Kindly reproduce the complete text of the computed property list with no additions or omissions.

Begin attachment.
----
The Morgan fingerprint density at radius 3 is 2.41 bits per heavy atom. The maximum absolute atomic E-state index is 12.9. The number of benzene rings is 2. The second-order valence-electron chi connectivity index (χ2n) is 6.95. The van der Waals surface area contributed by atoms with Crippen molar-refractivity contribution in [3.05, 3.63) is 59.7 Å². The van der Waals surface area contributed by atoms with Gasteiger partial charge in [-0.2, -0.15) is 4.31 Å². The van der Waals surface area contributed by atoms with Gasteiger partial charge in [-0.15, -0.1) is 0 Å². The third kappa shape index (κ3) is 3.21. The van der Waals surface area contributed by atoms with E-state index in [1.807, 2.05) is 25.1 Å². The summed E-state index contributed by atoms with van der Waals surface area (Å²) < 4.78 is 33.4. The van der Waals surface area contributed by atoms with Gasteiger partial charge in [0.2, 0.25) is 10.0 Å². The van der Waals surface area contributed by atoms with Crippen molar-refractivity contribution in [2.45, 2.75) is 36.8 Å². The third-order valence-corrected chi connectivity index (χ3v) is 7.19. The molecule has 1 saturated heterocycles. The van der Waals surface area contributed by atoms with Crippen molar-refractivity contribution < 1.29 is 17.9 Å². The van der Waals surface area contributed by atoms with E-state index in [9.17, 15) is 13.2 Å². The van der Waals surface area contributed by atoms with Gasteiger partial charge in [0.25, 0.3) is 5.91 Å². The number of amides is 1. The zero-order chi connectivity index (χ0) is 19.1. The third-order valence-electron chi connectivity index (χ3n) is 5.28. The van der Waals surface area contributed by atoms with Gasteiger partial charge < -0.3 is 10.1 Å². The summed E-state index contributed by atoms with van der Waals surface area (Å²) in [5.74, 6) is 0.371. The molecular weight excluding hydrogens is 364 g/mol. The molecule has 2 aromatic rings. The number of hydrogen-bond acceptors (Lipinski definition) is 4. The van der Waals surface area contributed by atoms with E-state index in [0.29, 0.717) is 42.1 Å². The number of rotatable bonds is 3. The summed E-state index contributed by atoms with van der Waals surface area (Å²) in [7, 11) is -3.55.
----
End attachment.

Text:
The Morgan fingerprint density at radius 3 is 2.41 bits per heavy atom. The maximum absolute atomic E-state index is 12.9. The number of benzene rings is 2. The second-order valence-electron chi connectivity index (χ2n) is 6.95. The van der Waals surface area contributed by atoms with Crippen molar-refractivity contribution in [3.05, 3.63) is 59.7 Å². The van der Waals surface area contributed by atoms with Gasteiger partial charge in [-0.2, -0.15) is 4.31 Å². The van der Waals surface area contributed by atoms with Gasteiger partial charge in [-0.15, -0.1) is 0 Å². The third kappa shape index (κ3) is 3.21. The van der Waals surface area contributed by atoms with E-state index in [1.807, 2.05) is 25.1 Å². The summed E-state index contributed by atoms with van der Waals surface area (Å²) < 4.78 is 33.4. The van der Waals surface area contributed by atoms with Gasteiger partial charge in [0.2, 0.25) is 10.0 Å². The van der Waals surface area contributed by atoms with Crippen molar-refractivity contribution in [2.45, 2.75) is 36.8 Å². The third-order valence-corrected chi connectivity index (χ3v) is 7.19. The molecule has 1 saturated heterocycles. The van der Waals surface area contributed by atoms with Crippen molar-refractivity contribution < 1.29 is 17.9 Å². The van der Waals surface area contributed by atoms with E-state index in [9.17, 15) is 13.2 Å². The van der Waals surface area contributed by atoms with Gasteiger partial charge in [0.25, 0.3) is 5.91 Å². The number of amides is 1. The zero-order chi connectivity index (χ0) is 19.1. The third-order valence-electron chi connectivity index (χ3n) is 5.28. The van der Waals surface area contributed by atoms with Gasteiger partial charge < -0.3 is 10.1 Å². The summed E-state index contributed by atoms with van der Waals surface area (Å²) in [5.74, 6) is 0.371. The molecular weight excluding hydrogens is 364 g/mol. The molecule has 2 aromatic rings. The number of hydrogen-bond acceptors (Lipinski definition) is 4. The van der Waals surface area contributed by atoms with E-state index in [0.29, 0.717) is 42.1 Å². The number of rotatable bonds is 3. The summed E-state index contributed by atoms with van der Waals surface area (Å²) in [7, 11) is -3.55.